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It's The Last Day To Vote As 2020 Election Campaign Winds Down


Well, it is Election Day, the final day of the 2020 voting season. Millions of people have already cast ballots early, but both campaigns are hoping to see a high turnout at the polls today in person as well. President Trump wrapped up his campaign in the same place he ended his unlikely run in 2016 - Grand Rapids, Mich.


PRESIDENT DONALD TRUMP: We're going to win the state of - you know what we're going to win. We're going to win this state so easily. We're going to win the state of Michigan so easily. We want to do it just like last time. But let's - give me a little bit more margin than that if you don't mind.


UNIDENTIFIED GROUP: (Chanting) Four more years.

GREENE: Four more years - the chant there in Michigan. Joe Biden, for his part, held his last rally of the night in the city of Pittsburgh.


JOE BIDEN: The power to change this country is in your hands and your hands.


BIDEN: I don't care how hard Donald Trump tries; there's nothing - nothing - that's going to stop the people from this nation from voting, period.

GREENE: All right. Joining me this morning - Asma Khalid has been covering the Biden campaign and is in Wilmington, Del., and Tamara Keith has been covering the president's campaign. Good morning to both of you. I guess it's going to be a long day.


ASMA KHALID, BYLINE: (Laughter) Good morning.

GREENE: Well, Tam, let's start with you. The president has been racing around swing states, keeping up a grueling pace, which he liked to remind people. What stood out to you on this final day?

KEITH: You know, he was a bit nostalgic last night. And the other thing, though, is that even though he's saying he's going to win, he seems to be laying so much groundwork for losing. He is already blaming Pennsylvania, where there has been a lot of mail-in voting and where polls show a close race. The Supreme Court has said that ballots received as late as Friday can be counted as long as they are postmarked by today. That's based on state law.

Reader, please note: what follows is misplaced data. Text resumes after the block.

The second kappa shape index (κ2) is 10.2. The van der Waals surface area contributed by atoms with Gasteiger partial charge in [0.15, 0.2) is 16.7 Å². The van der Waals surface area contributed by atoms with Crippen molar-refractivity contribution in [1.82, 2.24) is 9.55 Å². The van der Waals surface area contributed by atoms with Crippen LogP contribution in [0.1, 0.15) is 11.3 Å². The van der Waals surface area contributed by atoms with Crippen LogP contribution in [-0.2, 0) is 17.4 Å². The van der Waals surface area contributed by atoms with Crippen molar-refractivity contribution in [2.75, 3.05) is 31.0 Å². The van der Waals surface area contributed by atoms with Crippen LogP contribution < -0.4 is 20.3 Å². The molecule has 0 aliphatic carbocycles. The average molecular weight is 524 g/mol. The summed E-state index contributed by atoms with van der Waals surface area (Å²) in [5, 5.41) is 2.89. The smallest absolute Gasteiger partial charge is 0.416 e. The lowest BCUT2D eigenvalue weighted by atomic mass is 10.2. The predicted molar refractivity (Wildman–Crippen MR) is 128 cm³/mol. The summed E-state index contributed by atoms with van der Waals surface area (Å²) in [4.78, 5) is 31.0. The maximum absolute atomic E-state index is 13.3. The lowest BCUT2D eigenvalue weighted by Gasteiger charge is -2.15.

The president doesn't like that at all. Last night, he tweeted that decision will, quote, "undermine our entire system of laws" and said it would, quote, "induce violence in the streets." Twitter has blocked that tweet from view, warning that it might be misleading. In fact, often we don't know the results on election night. It's pretty normal. And we may not know tonight as well. You'll remember back in 2016, President Trump also said that the election was rigged against him.

So much of what he is doing in the last few days and the last few weeks is, really, running the same play that worked for him in 2016, which is how he ended up in Grand Rapids last night, saying he's a little superstitious and he just had to go back there.

GREENE: Well, Asma, I want to get to Joe Biden. But you've actually spent time in Grand Rapids during the course of the campaign, right? What have voters told you in that city where the president decided to hold his last event?

KHALID: I have, David. And, you know, it was strange to see the president make this final pitch in Grand Rapids. You know, sure, I hear what Tam's saying about the nostalgia, but it's not exactly a place where the president could be courting his base. Kent County, which is where Grand Rapids is, has been trending more toward Democrats. The president won it in 2016, but notably by a slimmer margin than Mitt Romney did in 2012.